“He said to me, O mortal, eat what is offered to you; eat this scroll, and go, speak to house of Israel. So I opened my mouth, and he gave me the scroll to eat. He said to me, Mortal, eat this scroll that I give to you and fill your stomach with it. Then I ate it; and in my mouth it was as sweet as honey.”
Ezekiel 3:1-3 is always a hard one to explain to children who have been told most of their lives to keep things out of their mouths.
“If you are going to pick your nose, please don’t eat it.”
“No. You cannot eat the candy you found in the sofa.”
“The gum underneath the table is definitely off limits.”
However, in this passage God is clear, he want Ezekiel to eat the word of God. God wants Ezekiel to place that dry, inky word in his mouth and chew. And perhaps chew some more. God wants Ezekiel to swallow those words and let the process of all that he has eaten become part of his very being. Eugene Peterson translates this command as “Eat this book.”
In Romans 12:2 Paul gives his readers a leg up on how the transformation into Christ likeness happens. We are “transformed by the renewing of our minds.” One way mind transformation happens is when we “Eat this book,” when the words of Scripture become part of our very being.
Often when we expose our children to Scripture we get surface level understanding, but that isn’t all they are capable of. If we want to go deeper with them; we have to speak the language they know best—the language of imagination.
C.S. Lewis said that, “Reason is the natural order of truth; but imagination is the organ of meaning.” 
Ignatian meditation is one way to chew and swallow the word of God. It becomes part of our being, it transforms our minds. The practice is quite simple.
- Choose a passage of Scripture from one of the Gospels: Matthew, Mark, Luke or John. A passage that has some action is particularly good. Also choose something short. If you are following along in Good Dirt, you can use the passage from that day. John 6:1-14 is one of my favorites with children.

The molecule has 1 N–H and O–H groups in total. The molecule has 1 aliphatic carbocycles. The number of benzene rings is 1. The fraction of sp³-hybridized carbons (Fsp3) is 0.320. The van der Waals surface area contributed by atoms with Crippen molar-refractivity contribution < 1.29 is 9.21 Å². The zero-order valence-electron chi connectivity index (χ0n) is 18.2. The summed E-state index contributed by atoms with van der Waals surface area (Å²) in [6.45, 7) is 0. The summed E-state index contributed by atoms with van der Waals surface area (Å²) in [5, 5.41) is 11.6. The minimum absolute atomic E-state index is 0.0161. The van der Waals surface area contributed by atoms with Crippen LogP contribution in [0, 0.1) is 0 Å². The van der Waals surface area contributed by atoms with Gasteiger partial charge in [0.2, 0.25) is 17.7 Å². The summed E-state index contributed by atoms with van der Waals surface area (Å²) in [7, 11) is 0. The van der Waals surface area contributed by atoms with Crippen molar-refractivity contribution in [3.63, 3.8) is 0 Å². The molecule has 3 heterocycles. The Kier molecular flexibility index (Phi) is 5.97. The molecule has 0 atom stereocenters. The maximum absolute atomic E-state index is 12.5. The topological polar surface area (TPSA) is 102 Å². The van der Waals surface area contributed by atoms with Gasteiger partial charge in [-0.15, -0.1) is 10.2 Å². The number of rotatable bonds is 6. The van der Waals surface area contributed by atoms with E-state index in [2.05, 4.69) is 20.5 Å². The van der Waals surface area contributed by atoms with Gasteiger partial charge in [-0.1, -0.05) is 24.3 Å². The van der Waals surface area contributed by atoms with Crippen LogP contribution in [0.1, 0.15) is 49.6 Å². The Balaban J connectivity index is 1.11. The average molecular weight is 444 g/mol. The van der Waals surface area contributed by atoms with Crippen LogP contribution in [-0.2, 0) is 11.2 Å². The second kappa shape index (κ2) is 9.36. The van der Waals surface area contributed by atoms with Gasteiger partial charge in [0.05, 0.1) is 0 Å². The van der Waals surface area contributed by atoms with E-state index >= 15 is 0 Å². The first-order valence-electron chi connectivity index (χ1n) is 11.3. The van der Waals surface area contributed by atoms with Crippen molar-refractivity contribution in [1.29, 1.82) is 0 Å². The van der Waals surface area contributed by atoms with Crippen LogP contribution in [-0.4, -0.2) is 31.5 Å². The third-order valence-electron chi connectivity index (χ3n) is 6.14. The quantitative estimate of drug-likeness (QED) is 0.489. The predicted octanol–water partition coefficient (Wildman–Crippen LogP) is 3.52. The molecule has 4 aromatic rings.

- Pray a short prayer inviting the Holy Spirit to speak through the passage into your hearts. Then read the passage through once.
- Remind everyone that they have five senses. Touch, Taste, Sight, Smell, and Hearing. It is with these senses that we experience the world. Invite everyone to close their eyes and enter into the passage using their five senses just as if they were actually there. Read the passage again.
- Ask the questions: What did you see? What did you hear? What did you smell? What did you taste? What did you feel? Some responses to these questions might be… I heard a lot of people talking. I saw Jesus. I smelled fish. I touched the bread. I felt hungry. Give everyone a chance to share their experience.
- Read the passage through one more time. Do 2 things this time. Ask, who are you most like in the story? And ask the Holy Spirit to speak to you. When you finish share your responses. (Remember that nothing you ever hear from the Spirit will go against the character of God found in 1 Cor. 13: 4-8, and further the words of the Spirit produce the fruit of love, joy, peace, patience, kindness, gentleness, and self control.)
Once when I was explaining to a third grader why chewing the end off of his pencil and swallowing it was not really a great health choice I said, “It’s not that I don’t want you to eat. I just want you to eat things that are good for you.”
So how about it? Grab a kid or two and give it try. Let us know how it goes.
 The translation I’m referring to is the Message.
 C.S. Lewis, Selected Literary Essays: “Bluespels and Flanlansferes: A Semantic Nightmare,” Cambridge UP, 1969, p. 265.
 Galatians 5:22-23